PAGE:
“The Girl On The Train”

 

Rachel, Anna, and Megan are all emotionally unhealthy females, but ” The Girl On The Train”‘s  play to gender politics is heavily weighted against abusive males. Despite comparisons to last year’s  “Gone Girl”, the going motivation here is not money, but power and sex. Let there be no doubt about it, the devil is a he!

The woman are devilish. Rachel (Emily Blunt) is obsessed with her ex-husband and has turned to alcohol and stalking and hang-up phone calls. Anna (Rebecca Ferguson) is the new wife of Rachel’s ex.  Anna was Rachel and Tom’s ( Justin Theroux) Century  21 real eastate agent, who now has a baby and no job, but needs Megan (Haley Bennett) to fold the laundry and tend to the baby while she naps. Megan, the nanny, who is scarred by her own infant drowning in the bathtub as she was holding her, is pregnant with Tom’s baby. Megan lives with possessive Scott (Luke Evans). Megan turns up missing and we try to unravel the motivations. Add hunky shrink Kamel Abdicate ( Edgar Ramirez) and the viewers are ready to seek counsel for their own depression.

I am glad I did not read Paula Hawkins’ novel. The first person narratives are shallow: Rachel:” I am not the girl I used to be. She is what I lost. She is everything I want to be.” Really, married to a violent man who lost his job because of his inability to keep his pants zipped ?!  Megan: ” I can’t just be a wife. The boring routine. This town is a fucking baby factory. The only time I feel like myself is when I am running.” Anna spends much of her time trying to crack husband Tom’s computer password just in case his amorous past is presenting a pattern! Duh!!

Lisa Kudrow as Monica has the kindest, most genuine female role;and Laura Prepon of “Orange Is The New Black” fame, has the second. Although after two years of housing and supporting Rachel, the actual girl on the train, she asks her to leave. Neither are on screen long. Allison Janny plays a one-dimensional detective, who is cynical at best.

The psychiatrist is empathetic to Rachel’s addictions and her abuse. He is on to the mantra of “Forgive yourself”. Something he has no trouble doing in rationalizing having sex with a  damaged patient. None of these upper Hudson Valley inhabitants would you choose as friends or as psychiatrists.

Director Tate Taylor holds the film’s suspense well, and Emily Blunt produced facial expressions that I have never seen her display before. As an alcoholic with a penchant for angry displays and blackouts, she is both scary and vulnerable. The violence and sexual displays seemed B- movie grade all the way. The worldview is dour here. Motherhood is shown as daunting even in the first year, and the women hold fantasy lives dear. There doesn’t seem to be a man around that can control his libido.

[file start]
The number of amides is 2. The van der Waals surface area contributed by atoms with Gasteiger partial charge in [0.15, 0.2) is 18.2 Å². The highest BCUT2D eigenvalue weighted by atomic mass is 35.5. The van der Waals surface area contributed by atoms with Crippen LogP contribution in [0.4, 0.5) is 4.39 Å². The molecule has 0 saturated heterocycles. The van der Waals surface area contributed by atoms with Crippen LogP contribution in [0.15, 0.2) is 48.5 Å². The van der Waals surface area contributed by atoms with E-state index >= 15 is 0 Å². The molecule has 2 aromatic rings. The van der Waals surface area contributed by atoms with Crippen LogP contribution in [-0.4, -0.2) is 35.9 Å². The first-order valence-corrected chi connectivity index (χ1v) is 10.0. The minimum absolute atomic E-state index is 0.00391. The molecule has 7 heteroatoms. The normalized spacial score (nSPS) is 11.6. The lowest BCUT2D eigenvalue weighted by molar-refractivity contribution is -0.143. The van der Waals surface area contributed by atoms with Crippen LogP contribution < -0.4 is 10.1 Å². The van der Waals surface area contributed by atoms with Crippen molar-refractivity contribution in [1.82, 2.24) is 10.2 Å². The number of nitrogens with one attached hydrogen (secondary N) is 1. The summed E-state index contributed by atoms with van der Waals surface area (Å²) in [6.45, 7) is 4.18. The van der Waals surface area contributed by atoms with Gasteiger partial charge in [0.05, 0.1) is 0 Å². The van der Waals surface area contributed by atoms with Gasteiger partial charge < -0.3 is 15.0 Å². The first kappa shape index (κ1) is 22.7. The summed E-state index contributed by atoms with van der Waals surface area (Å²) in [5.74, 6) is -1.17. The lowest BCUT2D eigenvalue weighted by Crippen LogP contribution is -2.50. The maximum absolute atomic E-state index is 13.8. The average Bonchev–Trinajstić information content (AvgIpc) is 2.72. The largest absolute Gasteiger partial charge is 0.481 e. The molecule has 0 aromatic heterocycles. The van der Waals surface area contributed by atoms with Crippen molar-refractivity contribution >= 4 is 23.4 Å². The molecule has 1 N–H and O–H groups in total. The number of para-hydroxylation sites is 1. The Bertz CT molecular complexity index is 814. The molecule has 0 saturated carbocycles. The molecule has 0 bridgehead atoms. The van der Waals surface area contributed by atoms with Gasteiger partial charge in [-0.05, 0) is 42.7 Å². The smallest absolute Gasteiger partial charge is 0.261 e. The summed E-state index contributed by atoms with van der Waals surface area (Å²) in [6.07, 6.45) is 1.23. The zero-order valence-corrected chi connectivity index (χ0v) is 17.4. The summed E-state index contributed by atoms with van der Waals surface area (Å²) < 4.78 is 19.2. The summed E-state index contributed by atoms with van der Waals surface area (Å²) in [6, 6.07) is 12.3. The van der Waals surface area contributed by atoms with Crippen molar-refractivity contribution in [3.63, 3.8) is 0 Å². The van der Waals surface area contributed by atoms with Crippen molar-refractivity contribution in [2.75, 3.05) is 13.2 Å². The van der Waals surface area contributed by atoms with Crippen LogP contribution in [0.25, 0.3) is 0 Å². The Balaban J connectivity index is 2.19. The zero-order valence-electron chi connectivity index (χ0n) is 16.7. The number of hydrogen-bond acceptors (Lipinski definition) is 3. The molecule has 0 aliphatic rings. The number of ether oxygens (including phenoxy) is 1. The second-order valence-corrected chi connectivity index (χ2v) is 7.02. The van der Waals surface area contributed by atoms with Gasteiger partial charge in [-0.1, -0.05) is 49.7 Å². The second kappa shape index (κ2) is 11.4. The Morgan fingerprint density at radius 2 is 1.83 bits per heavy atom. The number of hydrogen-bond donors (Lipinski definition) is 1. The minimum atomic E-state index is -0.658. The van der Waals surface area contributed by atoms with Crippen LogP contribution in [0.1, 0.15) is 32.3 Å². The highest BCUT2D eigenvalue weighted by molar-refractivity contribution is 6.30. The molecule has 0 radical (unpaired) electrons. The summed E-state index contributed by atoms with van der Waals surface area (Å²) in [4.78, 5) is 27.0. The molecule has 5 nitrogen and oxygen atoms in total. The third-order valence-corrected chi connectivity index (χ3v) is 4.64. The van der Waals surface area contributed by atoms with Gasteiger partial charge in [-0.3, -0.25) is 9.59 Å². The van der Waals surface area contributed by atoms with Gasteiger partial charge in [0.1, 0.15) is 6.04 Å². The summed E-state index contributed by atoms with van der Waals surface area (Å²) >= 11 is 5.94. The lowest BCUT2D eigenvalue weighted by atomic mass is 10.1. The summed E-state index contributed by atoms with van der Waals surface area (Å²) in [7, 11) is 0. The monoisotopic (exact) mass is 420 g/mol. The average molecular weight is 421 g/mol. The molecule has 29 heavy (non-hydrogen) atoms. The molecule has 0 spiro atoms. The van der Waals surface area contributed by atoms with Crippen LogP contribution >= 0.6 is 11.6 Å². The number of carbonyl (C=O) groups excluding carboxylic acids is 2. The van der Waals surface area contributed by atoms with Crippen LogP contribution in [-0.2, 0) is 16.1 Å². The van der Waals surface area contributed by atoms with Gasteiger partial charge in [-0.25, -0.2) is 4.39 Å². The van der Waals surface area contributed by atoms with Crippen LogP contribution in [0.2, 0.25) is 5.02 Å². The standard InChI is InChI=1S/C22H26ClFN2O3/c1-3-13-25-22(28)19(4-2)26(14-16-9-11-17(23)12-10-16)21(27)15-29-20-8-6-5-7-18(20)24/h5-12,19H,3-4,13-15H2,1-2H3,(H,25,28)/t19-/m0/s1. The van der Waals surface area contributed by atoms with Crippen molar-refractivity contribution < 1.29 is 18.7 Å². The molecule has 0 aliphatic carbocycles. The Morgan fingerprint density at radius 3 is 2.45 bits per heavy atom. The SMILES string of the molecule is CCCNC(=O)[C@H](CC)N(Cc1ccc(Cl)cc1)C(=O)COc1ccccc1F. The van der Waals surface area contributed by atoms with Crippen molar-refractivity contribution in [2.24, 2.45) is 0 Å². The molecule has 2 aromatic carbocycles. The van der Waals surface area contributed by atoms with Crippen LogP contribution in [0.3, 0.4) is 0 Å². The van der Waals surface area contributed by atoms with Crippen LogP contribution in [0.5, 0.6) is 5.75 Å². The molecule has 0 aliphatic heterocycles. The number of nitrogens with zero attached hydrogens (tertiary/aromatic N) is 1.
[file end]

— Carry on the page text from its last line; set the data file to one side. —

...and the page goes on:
Pure rage and violent revenge seem endemic. The jumbled chronological order from “six months ago” to “a year ago ” to flashbacks of years back are both lazy and jarring. The despicable Tom’s words of ” In a way, you killed her.” Got laughs from the audience, as did Anna’s final corkscrew twist. Screenwriter Erin Cressida Wilson may not have had much to work with, but riding back and forth daily from the Hudson River suburbs to New York City and back should produce more than a shaking lipstick application and a sippy cup of vodka-induced angst.

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Christine Muller

Carrying a torch for film is what I have done for over forty years, thus the flambleau flamed when I was urged to start a blog. Saving suitcase loads of ticket stubs was no longer relevent so I had to change the game. Film has been important for me in the classroom and a respite for me outside of it. No other art form seems to edge the frayed seams of life as neatly as when a film is done well. I am happy that over one-hundred countries have citizens viewing my thoughts on Word Press, and a few leaving their own with me. Over eight- hundred comments to date, and over two-hundred films reviewed.

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